(Multiplicative Exponential)

and

(Linear)

Where , are the parameters to be estimated though will remain equal to 0 as we do not want an intercept in order to find the variable cost per baguette, P is the price of each baguette, Q is the quantity produced, and is a random error term. Summary output tables of each model are attached at Exhibits 1 and 2, respectively.

I used a multiplicative exponential regression model because in such a model, the coefficients are the respective elasticity, and I was trying to find the price elasticity of demand for the baguette. The multiplicative exponential model in linear form is:

Ln(Total Sales) = 8.82 – 1.491lnP (.112) (.177)

The numbers in parenthesis are standard errors, and is the standard error of the term. Overall, this model explains approximately 79.8% of the variation in the natural log of total sales of baguettes.

I also used a linear regression model because I wanted the each set of data to remain in its current respective unit, rather than find the natural log of each. The linear regression model in linear form is:

Total Variable Cost = 0 + 0.601Q (0) (0.002)

The numbers in parenthesis are the standard errors, and is the standard error of the term. Overall, this model explains approximately 100% of the variation in total variable cost of baguettes.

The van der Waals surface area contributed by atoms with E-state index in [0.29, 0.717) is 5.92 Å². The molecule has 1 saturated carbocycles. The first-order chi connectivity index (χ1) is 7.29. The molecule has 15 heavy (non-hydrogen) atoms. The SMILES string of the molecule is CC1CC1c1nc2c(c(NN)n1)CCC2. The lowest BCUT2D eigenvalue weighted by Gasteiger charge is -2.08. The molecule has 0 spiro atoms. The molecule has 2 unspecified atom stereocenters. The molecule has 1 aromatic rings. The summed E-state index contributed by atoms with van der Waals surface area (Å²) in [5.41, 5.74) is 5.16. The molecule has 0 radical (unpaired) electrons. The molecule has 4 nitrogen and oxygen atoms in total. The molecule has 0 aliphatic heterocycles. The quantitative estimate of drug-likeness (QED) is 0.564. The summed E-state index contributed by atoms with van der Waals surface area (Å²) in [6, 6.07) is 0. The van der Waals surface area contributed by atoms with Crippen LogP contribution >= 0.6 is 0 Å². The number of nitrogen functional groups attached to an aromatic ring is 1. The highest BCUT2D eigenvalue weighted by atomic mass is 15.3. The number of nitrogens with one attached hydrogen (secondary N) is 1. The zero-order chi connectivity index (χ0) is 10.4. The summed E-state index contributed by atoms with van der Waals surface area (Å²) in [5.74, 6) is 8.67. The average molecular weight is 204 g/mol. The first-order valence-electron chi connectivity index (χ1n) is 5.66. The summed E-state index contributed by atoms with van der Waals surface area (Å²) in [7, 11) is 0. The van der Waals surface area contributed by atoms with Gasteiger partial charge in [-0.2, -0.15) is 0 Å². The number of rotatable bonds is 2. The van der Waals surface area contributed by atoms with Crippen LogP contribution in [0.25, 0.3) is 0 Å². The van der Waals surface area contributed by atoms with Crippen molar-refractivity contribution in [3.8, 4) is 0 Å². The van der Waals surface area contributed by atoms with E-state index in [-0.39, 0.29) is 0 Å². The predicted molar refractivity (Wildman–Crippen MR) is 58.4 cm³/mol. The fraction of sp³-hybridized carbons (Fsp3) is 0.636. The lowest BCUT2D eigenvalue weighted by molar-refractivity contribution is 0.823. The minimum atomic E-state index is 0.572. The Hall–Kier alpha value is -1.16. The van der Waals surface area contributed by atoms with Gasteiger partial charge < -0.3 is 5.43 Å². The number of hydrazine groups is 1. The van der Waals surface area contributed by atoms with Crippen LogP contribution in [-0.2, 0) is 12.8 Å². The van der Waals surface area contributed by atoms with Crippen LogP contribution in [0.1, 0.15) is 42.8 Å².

You asked me to find the optimal price at which to sell our baguettes. To find the optimal price, I began by using the optimal markup pricing factor equation given below:

Optimal Markup Pricing Factor =

Once I plugged in the price elasticity of demand of -1.49127, I solved the equation to receive an optimal markup pricing factor of 3.036. In order to use this to find the optimal price per baguette, I need to find the marginal cost of supplying a single baguette.

In order to find the marginal cost, I set the intercept to 0 in my linear regression model because I only wanted to find the variable cost, this way I would not have a fixed cost (which we are ignoring in this analysis). The results displayed the variable cost per each baguette produced as about $0.6 per baguette. Using the optimal markup pricing factor and the variable cost of supplying a baguette, I multiplied the two to find that the optimal price per baguette is about $1.82.

Along with finding the optimal pricing of the baguette, you asked me to find the optimal output level. At the optimal output level, we would maximize profits. When production is set at 10% above expected sales, our profit function looks like this:

In looking at the profit function, I noticed that it is a linear function. Therefore, I concluded that the optimal output level is infinite. The greater Q produced, the greater the profits will be, so I would advise producing as many baguettes as possible. Eventually, there would be a maximum point of production our company will reach though, like maximizing the output of our factories. In conclusion of this analysis, I have found that the optimal pricing is $1.82 per baguette, and the optimal output is infinite.

For example, in the data you gave…